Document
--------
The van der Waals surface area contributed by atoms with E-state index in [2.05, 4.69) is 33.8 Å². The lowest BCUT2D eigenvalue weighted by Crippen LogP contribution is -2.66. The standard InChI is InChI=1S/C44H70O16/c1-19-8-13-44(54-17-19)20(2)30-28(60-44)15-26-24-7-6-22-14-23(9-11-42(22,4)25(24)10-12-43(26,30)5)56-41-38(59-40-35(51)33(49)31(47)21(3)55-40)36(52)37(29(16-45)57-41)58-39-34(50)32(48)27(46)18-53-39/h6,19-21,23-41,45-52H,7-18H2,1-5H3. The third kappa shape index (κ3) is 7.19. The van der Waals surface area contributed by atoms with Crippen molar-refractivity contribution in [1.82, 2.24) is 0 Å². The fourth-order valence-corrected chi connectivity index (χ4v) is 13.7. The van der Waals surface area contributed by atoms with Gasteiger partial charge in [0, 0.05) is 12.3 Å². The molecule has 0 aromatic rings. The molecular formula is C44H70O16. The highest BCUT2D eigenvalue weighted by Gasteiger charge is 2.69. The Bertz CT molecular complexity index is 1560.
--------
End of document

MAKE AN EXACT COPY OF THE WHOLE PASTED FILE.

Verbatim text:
The van der Waals surface area contributed by atoms with E-state index in [2.05, 4.69) is 33.8 Å². The lowest BCUT2D eigenvalue weighted by Crippen LogP contribution is -2.66. The standard InChI is InChI=1S/C44H70O16/c1-19-8-13-44(54-17-19)20(2)30-28(60-44)15-26-24-7-6-22-14-23(9-11-42(22,4)25(24)10-12-43(26,30)5)56-41-38(59-40-35(51)33(49)31(47)21(3)55-40)36(52)37(29(16-45)57-41)58-39-34(50)32(48)27(46)18-53-39/h6,19-21,23-41,45-52H,7-18H2,1-5H3. The third kappa shape index (κ3) is 7.19. The van der Waals surface area contributed by atoms with Crippen molar-refractivity contribution in [1.82, 2.24) is 0 Å². The fourth-order valence-corrected chi connectivity index (χ4v) is 13.7. The van der Waals surface area contributed by atoms with Gasteiger partial charge in [0, 0.05) is 12.3 Å². The molecule has 0 aromatic rings. The molecular formula is C44H70O16. The highest BCUT2D eigenvalue weighted by Gasteiger charge is 2.69. The Bertz CT molecular complexity index is 1560.